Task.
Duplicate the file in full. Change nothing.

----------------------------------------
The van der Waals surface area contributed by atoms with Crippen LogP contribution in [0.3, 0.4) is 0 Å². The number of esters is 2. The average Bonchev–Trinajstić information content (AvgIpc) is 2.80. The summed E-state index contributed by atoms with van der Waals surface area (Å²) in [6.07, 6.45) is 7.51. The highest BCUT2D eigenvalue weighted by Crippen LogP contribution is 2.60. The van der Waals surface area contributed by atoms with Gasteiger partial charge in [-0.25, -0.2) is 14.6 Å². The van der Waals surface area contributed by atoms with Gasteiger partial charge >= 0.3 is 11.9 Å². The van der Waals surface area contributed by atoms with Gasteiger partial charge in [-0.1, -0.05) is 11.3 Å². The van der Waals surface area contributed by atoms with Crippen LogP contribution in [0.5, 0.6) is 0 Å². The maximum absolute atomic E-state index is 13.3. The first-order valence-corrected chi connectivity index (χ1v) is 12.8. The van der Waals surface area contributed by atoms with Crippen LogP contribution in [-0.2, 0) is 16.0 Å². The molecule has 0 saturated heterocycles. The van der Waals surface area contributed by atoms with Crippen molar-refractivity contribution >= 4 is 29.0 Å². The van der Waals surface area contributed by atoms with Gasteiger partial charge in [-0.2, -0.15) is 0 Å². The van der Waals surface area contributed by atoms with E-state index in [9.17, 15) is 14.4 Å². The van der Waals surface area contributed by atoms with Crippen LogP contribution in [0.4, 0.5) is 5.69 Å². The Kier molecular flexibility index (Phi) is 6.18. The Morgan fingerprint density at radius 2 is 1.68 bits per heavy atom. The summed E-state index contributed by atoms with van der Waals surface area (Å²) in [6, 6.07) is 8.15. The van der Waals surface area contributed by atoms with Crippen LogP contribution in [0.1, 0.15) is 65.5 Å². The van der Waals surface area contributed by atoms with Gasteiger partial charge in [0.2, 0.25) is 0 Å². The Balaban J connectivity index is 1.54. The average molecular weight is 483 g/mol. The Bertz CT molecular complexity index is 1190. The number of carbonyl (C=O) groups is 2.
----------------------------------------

The van der Waals surface area contributed by atoms with Crippen LogP contribution in [0.3, 0.4) is 0 Å². The number of esters is 2. The average Bonchev–Trinajstić information content (AvgIpc) is 2.80. The summed E-state index contributed by atoms with van der Waals surface area (Å²) in [6.07, 6.45) is 7.51. The highest BCUT2D eigenvalue weighted by Crippen LogP contribution is 2.60. The van der Waals surface area contributed by atoms with Gasteiger partial charge in [-0.25, -0.2) is 14.6 Å². The van der Waals surface area contributed by atoms with Gasteiger partial charge >= 0.3 is 11.9 Å². The van der Waals surface area contributed by atoms with Gasteiger partial charge in [-0.1, -0.05) is 11.3 Å². The van der Waals surface area contributed by atoms with Crippen LogP contribution in [0.5, 0.6) is 0 Å². The maximum absolute atomic E-state index is 13.3. The first-order valence-corrected chi connectivity index (χ1v) is 12.8. The van der Waals surface area contributed by atoms with Crippen LogP contribution in [-0.2, 0) is 16.0 Å². The molecule has 0 saturated heterocycles. The van der Waals surface area contributed by atoms with Crippen molar-refractivity contribution >= 4 is 29.0 Å². The van der Waals surface area contributed by atoms with Gasteiger partial charge in [-0.2, -0.15) is 0 Å². The van der Waals surface area contributed by atoms with E-state index in [9.17, 15) is 14.4 Å². The van der Waals surface area contributed by atoms with Crippen LogP contribution in [0.4, 0.5) is 5.69 Å². The Kier molecular flexibility index (Phi) is 6.18. The Morgan fingerprint density at radius 2 is 1.68 bits per heavy atom. The summed E-state index contributed by atoms with van der Waals surface area (Å²) in [6, 6.07) is 8.15. The van der Waals surface area contributed by atoms with Crippen LogP contribution in [0.1, 0.15) is 65.5 Å². The van der Waals surface area contributed by atoms with Gasteiger partial charge in [0.2, 0.25) is 0 Å². The Balaban J connectivity index is 1.54. The average molecular weight is 483 g/mol. The Bertz CT molecular complexity index is 1190. The number of carbonyl (C=O) groups is 2.